Get the Recipes
Anyone who is or has been married can confirm that it's a state of being that requires plenty of promise-making, and not quite as much following-through. You're constantly asking yourself questions like, if I say this now, will she remember it six months from now?* Or, its close cousin did I really promise six months ago to do this wacky thing that she's now telling me I promised to do?**
**Pro-tip: Doesn't matter, DO IT IMMEDIATELY.
Case in point: buffalo wings
My wife and fried chicken wings have been having an unusually long and torrid love affair that started in her youth and has continued to this very day. We even have a special clause in our marriage contract that allows for occasions of infidelity only if buffalo wings are at stake.***
The problems started when, a couple years ago, I went on a massive buffalo wing crawl to find the best wings in the city. She happened to be out of town, and wouldn't let me hear the end of it.
It happened again when I spent several weeks coming up with the ultimate buffalo wing recipe, again while she was out of the country. I promised then and there that any future wing project would be arranged to coincide with her presence. But whoops! I went and forgot all about that when I spent several weeks tasting Korean fried chicken around the city and worked out my own recipe for the delectably crunchy wings.
And now that my wife has decided to go 100% vegetarian for good, she's had to resign herself to the sad truth: that tangy zip, punchy heat, and crispety crunch of the perfect buffalo wing would never again be hers.
In an act of selfless valor befitting a husband of my stature, I made it my mission to provide her with a suitable alternative. And that's where deep-fried cauliflower comes into play.
Craving Cauliflower Crunch
On paper, the concept seems brilliant. Cauliflower is a wonderfully meaty and flavorful vegetable, and deep frying is a great way to build flavor, adding a caramelized sweetness and a bit of fat to help make it feel like more of a craveable bar snack. Add to it a nice crunchy batter, toss it in buffalo sauce, and you've got a finger food that even an omnivore should love.
The problem, however, is that most existing recipes for it miss the mark. I think it all comes down to the fact that many folks assume that vegans are health nuts (a phenomenon I lamented about last week), when in point of fact, most vegans, just like most omnivores, are perfectly willing to eat deep fried, salty treats—in moderation.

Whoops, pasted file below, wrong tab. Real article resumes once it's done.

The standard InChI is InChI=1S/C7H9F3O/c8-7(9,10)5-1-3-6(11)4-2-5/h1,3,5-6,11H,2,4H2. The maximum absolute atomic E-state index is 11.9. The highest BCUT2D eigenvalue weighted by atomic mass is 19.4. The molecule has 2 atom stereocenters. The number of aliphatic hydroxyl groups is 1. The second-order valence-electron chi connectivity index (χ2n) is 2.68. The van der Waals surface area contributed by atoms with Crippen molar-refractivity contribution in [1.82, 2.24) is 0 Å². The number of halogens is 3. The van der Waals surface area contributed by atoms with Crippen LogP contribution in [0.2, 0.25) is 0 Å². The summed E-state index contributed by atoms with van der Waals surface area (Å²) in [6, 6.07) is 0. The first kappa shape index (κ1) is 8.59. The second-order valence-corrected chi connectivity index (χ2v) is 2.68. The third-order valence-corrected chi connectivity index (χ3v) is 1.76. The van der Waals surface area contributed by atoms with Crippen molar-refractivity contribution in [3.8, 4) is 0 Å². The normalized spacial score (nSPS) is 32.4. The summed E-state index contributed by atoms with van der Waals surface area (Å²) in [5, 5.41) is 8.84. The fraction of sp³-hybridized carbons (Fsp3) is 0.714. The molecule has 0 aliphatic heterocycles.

Because of this, most existing recipes make concessions on flavor in favor of health. This version from PETA bakes their 'flower in a soy milk batter, while this one from Clean & Delicious uses a spice rub and no crisp coating at all. Even our own version goes the roasted route.
This will never do for my wife. If she's going to indulge, she's going to indulge. I'll see to that.
In attempting to figure out a good frying batter for the cauliflower—I wanted something that was shatteringly crisp and stayed crisp even in sauce, as well as being relatively thin and neutral in flavor so that the sauce and cauliflower really came through—I realized that I already had the obvious solution: Just use the Korean Fried Chicken batter I'd already developed.
The batter is stupid-easy to make. Equal parts cornstarch, flour, water, and vodka, along with a bit of salt and baking soda. The cornstarch cuts the flour to lower the overall protein content of the batter, which ensures that it stays nice and crisp (protein can interconnect, creating tough gluten), while the vodka helps by also limiting gluten formation (gluten doesn't form in alcohol), as well as being more volatile than water, allowing the batter to shed its moisture and crisp up far more rapidly than in a batter made with water alone.
On testing it in real life, it worked marvelously. Mostly. The only issue was with larger pieces of cauliflower, which tended to get soft much faster. The problem is that internal moisture continues to escape in the form of steam as the cauliflower rests, loosening and softening the crisp crust.
I tried double dipping, a common Korean fried chicken technique. Batter the cauliflower once, fry it briefly, pull it out, let it rest, batter it again, and fry until crisp. This worked reasonably well, but the batter coating ended up a little too thick for my taste.
The easiest solution? Just cut the cauliflower smaller. The smaller pieces cook faster, dehydrate a bit more, and steam less than the large ones, allowing them to keep their crunch far longer. 1/2 to 1-inch florets was a reasonable size to aim for.
And hang on a minute... if I'm going with a Korean-style cornstarch crisp coating, why the heck wouldn't I go ahead and make a Korean Fried variation of the same cauliflower? Why not indeed?
I fried off a few more batches, playing around with a couple of additions to the batter. I found that toasted sesame seeds stirred into the mix complemented the flavor of the cauliflower and sweet glaze nicely, while a scoop of unsweetened coconut flakes added even more surface area and texture.
For once, my wife was satisfied with the results. And honey, I promise I'll get those hot sauce stains out of the carpet. Just give me six months.